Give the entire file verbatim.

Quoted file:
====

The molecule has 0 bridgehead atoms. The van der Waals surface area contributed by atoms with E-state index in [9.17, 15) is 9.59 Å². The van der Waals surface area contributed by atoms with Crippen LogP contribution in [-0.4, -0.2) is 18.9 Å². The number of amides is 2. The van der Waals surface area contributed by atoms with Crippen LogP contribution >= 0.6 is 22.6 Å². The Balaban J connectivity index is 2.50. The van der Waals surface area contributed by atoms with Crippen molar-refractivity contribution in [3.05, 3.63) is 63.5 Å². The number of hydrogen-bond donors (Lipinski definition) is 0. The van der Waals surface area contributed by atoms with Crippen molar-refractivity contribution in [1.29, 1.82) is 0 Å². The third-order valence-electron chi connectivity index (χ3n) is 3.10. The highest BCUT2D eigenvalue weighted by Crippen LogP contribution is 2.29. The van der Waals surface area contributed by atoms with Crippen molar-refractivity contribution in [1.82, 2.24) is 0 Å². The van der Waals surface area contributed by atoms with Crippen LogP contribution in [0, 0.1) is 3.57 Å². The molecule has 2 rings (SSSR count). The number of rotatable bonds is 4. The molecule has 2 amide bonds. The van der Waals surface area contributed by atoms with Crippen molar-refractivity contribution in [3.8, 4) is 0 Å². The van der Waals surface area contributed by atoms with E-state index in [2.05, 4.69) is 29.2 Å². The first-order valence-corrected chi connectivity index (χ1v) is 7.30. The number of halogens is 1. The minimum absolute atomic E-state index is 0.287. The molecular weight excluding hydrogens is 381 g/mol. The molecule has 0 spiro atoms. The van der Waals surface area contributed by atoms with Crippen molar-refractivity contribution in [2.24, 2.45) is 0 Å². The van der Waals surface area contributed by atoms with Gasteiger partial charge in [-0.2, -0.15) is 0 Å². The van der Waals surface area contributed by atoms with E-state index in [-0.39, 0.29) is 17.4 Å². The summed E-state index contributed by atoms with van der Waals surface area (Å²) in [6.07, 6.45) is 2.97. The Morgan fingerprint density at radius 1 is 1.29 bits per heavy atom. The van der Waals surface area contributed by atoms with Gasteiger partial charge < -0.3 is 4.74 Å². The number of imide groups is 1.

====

The molecule has 0 bridgehead atoms. The van der Waals surface area contributed by atoms with E-state index in [9.17, 15) is 9.59 Å². The van der Waals surface area contributed by atoms with Crippen LogP contribution in [-0.4, -0.2) is 18.9 Å². The number of amides is 2. The van der Waals surface area contributed by atoms with Crippen LogP contribution >= 0.6 is 22.6 Å². The Balaban J connectivity index is 2.50. The van der Waals surface area contributed by atoms with Crippen molar-refractivity contribution in [3.05, 3.63) is 63.5 Å². The number of hydrogen-bond donors (Lipinski definition) is 0. The van der Waals surface area contributed by atoms with Crippen molar-refractivity contribution in [1.29, 1.82) is 0 Å². The third-order valence-electron chi connectivity index (χ3n) is 3.10. The highest BCUT2D eigenvalue weighted by Crippen LogP contribution is 2.29. The van der Waals surface area contributed by atoms with Crippen molar-refractivity contribution in [1.82, 2.24) is 0 Å². The van der Waals surface area contributed by atoms with Crippen LogP contribution in [0, 0.1) is 3.57 Å². The molecule has 2 rings (SSSR count). The number of rotatable bonds is 4. The molecule has 2 amide bonds. The van der Waals surface area contributed by atoms with Crippen molar-refractivity contribution in [3.8, 4) is 0 Å². The van der Waals surface area contributed by atoms with E-state index in [2.05, 4.69) is 29.2 Å². The first-order valence-corrected chi connectivity index (χ1v) is 7.30. The number of halogens is 1. The minimum absolute atomic E-state index is 0.287. The molecular weight excluding hydrogens is 381 g/mol. The molecule has 0 spiro atoms. The van der Waals surface area contributed by atoms with Crippen molar-refractivity contribution in [2.24, 2.45) is 0 Å². The van der Waals surface area contributed by atoms with Gasteiger partial charge in [-0.2, -0.15) is 0 Å². The van der Waals surface area contributed by atoms with E-state index in [-0.39, 0.29) is 17.4 Å². The summed E-state index contributed by atoms with van der Waals surface area (Å²) in [6.07, 6.45) is 2.97. The Morgan fingerprint density at radius 1 is 1.29 bits per heavy atom. The van der Waals surface area contributed by atoms with Gasteiger partial charge < -0.3 is 4.74 Å². The number of imide groups is 1.